Chemical and Materials Engineering Professors Land DOE Grant for Polymer Upcycling
September 10, 2021
Dr. Sanchari Chowdhury will lead the NMT team for the DOE grant
SOCORRO, N.M. – The U.S. Department of Energy recently announced $25 million in funding for 10 research projects in their Basic Energy Sciences (BES) program to build the scientific foundations for polymer upcycling that reuses discarded plastics to make valuable products and to reduce plastics waste.
NMT chemical engineering faculty member Dr. Sanchari Chowdhury along with co-investigators Dr. Youngmin Lee and Dr. John McCoy won a grant for their project, “Development of Recyclable Thermosets for Additive Manufacturing.” The NMT team will receive approximately $800,000 for three years and the grant will support three graduate students.
“My co-investigators, Drs. Youngmin Lee and John McCoy, and I are very excited about this award,” Dr. Chowdhury (pictured at right) said. “This is a true collaborative project and I believe the credit of this award goes to the strong collaborative efforts between me and my co-investigators. We made a strong team with complementary expertise.”
“Polymer upcycling holds the promise of boosting reuse of plastic waste and lowering the energy costs and impacts of plastic production,” said Dr. Steve Binkley, Acting Director of DOE’s Office of Science. “This research will provide insights into chemical and materials phenomena that will be critical to accelerating developments in this emerging area.”
Large amounts of new polymers are produced globally each year – over 380 million metric tons – accounting for about 6% of the consumption of fossil feedstocks. Less than 15% of discarded waste is recycled with the remainder deposited into landfills, dispersed into the environment, or incinerated, representing the loss of starting material that could be used for more energy-efficient processes and contributing to a global waste contamination problem, including harm to the world’s oceans and marine wildlife. The research projects being funded by DOE this year range from single Principal Investigator (PI) to multi-PI, multi-institution efforts and are led by seven universities and three National Laboratories are chosen to advance the science to enable approaches for chemical upcycling of polymers, targeting energy-efficient reuse of discarded plastics. Projects were chosen based on peer review under a DOE Funding Opportunity Announcement open to universities, national laboratories, industry, and non-profit research organizations. The NMT team will study the development of thermosets which can be recycled using broad spectrum light such as sunlight. Thermosets such as epoxies are an important class of polymers which are extensively used for many applications such as structural materials, protective layers, and adhesives. These thermosetting polymers are known for their stable thermomechanical properties and excellent chemical resistance.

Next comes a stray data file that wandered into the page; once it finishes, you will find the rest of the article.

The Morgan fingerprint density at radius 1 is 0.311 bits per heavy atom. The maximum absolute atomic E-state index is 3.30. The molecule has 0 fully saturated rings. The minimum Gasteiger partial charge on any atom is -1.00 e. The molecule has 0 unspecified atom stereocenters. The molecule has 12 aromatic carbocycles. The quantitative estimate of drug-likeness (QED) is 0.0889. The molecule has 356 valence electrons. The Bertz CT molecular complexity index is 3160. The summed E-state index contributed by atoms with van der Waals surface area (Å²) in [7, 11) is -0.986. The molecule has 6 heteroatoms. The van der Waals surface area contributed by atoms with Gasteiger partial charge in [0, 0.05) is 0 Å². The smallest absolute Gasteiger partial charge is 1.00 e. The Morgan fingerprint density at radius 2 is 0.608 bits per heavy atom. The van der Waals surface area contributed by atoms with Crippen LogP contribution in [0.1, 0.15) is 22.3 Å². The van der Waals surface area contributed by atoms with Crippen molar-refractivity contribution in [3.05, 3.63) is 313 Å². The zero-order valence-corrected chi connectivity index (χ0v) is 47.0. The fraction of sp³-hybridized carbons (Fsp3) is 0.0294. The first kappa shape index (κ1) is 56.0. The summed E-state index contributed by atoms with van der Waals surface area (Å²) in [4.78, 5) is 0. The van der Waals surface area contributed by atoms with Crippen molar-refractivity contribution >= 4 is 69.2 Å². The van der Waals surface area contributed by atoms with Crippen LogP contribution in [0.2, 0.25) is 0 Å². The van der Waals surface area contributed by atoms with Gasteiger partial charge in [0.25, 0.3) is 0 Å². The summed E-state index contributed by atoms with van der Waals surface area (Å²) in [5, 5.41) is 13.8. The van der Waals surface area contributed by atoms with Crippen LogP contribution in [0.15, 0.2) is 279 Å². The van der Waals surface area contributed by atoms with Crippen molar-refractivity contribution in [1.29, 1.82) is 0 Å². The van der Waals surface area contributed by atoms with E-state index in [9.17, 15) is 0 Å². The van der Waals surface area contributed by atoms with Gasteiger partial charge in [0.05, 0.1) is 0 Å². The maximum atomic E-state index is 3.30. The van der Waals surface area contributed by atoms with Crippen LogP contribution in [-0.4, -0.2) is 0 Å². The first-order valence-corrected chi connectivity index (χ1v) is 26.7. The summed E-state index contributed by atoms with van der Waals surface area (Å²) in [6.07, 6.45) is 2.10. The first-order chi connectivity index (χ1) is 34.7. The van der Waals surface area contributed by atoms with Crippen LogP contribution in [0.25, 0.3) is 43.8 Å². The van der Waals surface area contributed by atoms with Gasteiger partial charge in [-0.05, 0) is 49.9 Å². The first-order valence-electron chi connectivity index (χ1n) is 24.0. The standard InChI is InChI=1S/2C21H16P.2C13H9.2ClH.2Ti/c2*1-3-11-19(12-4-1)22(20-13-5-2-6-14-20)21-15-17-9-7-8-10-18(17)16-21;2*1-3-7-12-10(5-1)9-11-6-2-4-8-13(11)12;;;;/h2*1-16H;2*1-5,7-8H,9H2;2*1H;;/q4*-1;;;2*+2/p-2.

“When we try to process a polymer, we need to ‘melt’ it,” Chowdhury said. “But epoxies don't melt in the traditional sense. Instead, as their temperature increases, they first become rubbery and then degrade, but do not flow in a manner permitting them to be reprocessed. Epoxies are extremely strong and that makes them good materials for many applications, but at the same time, that characteristic makes them difficult to recycle.”
The NMT team has been tackling this challenge for two years. In the end, they established a new design approach based on a sound understanding of the fundamental science of the materials. Chowdhury said the NMT project has three major aspects: synthesizing thermosetting polymers capable of depolymerization to process and re-process them; developing the recycle process that works instantly, remotely using light, and exclusively at targeted area by the inclusion of photonic nanoparticles; and, finally, tuning the mechanical properties of the polymers suitable for additive manufacturing.
Beyond the printing of upcycled epoxy, The NMT team is exploring applications to self-healing coatings and rejuvenating structural adhesives.
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